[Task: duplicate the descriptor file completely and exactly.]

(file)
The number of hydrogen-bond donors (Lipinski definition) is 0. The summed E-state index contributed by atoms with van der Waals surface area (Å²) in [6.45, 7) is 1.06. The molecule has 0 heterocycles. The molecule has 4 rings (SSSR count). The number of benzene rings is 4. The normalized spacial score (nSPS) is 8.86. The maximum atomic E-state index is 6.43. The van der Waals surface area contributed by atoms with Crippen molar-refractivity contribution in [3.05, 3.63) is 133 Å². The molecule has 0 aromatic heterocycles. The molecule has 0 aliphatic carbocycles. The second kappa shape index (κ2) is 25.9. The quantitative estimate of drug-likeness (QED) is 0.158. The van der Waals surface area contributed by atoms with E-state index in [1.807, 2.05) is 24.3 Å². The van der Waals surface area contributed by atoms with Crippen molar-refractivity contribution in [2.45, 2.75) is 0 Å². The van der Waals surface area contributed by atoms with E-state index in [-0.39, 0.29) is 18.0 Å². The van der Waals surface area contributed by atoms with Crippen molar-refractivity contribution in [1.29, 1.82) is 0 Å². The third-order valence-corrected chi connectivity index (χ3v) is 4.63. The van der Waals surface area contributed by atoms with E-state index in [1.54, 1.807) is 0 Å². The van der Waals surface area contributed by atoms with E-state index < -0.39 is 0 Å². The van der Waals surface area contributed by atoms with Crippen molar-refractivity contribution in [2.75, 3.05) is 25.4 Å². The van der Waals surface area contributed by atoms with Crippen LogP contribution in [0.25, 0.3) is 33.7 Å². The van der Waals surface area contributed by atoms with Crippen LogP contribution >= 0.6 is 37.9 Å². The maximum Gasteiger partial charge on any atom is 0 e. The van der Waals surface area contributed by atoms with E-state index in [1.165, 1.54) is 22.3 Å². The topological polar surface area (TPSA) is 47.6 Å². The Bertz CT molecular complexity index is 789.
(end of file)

The number of hydrogen-bond donors (Lipinski definition) is 0. The summed E-state index contributed by atoms with van der Waals surface area (Å²) in [6.45, 7) is 1.06. The molecule has 0 heterocycles. The molecule has 4 rings (SSSR count). The number of benzene rings is 4. The normalized spacial score (nSPS) is 8.86. The maximum atomic E-state index is 6.43. The van der Waals surface area contributed by atoms with Crippen molar-refractivity contribution in [3.05, 3.63) is 133 Å². The molecule has 0 aromatic heterocycles. The molecule has 0 aliphatic carbocycles. The second kappa shape index (κ2) is 25.9. The quantitative estimate of drug-likeness (QED) is 0.158. The van der Waals surface area contributed by atoms with E-state index in [1.807, 2.05) is 24.3 Å². The van der Waals surface area contributed by atoms with Crippen molar-refractivity contribution in [2.45, 2.75) is 0 Å². The van der Waals surface area contributed by atoms with E-state index in [-0.39, 0.29) is 18.0 Å². The van der Waals surface area contributed by atoms with Crippen molar-refractivity contribution in [1.29, 1.82) is 0 Å². The third-order valence-corrected chi connectivity index (χ3v) is 4.63. The van der Waals surface area contributed by atoms with E-state index in [1.54, 1.807) is 0 Å². The van der Waals surface area contributed by atoms with E-state index < -0.39 is 0 Å². The van der Waals surface area contributed by atoms with Crippen molar-refractivity contribution in [2.75, 3.05) is 25.4 Å². The van der Waals surface area contributed by atoms with Crippen LogP contribution in [0.25, 0.3) is 33.7 Å². The van der Waals surface area contributed by atoms with Crippen LogP contribution >= 0.6 is 37.9 Å². The maximum Gasteiger partial charge on any atom is 0 e. The van der Waals surface area contributed by atoms with E-state index in [1.165, 1.54) is 22.3 Å². The topological polar surface area (TPSA) is 47.6 Å². The Bertz CT molecular complexity index is 789.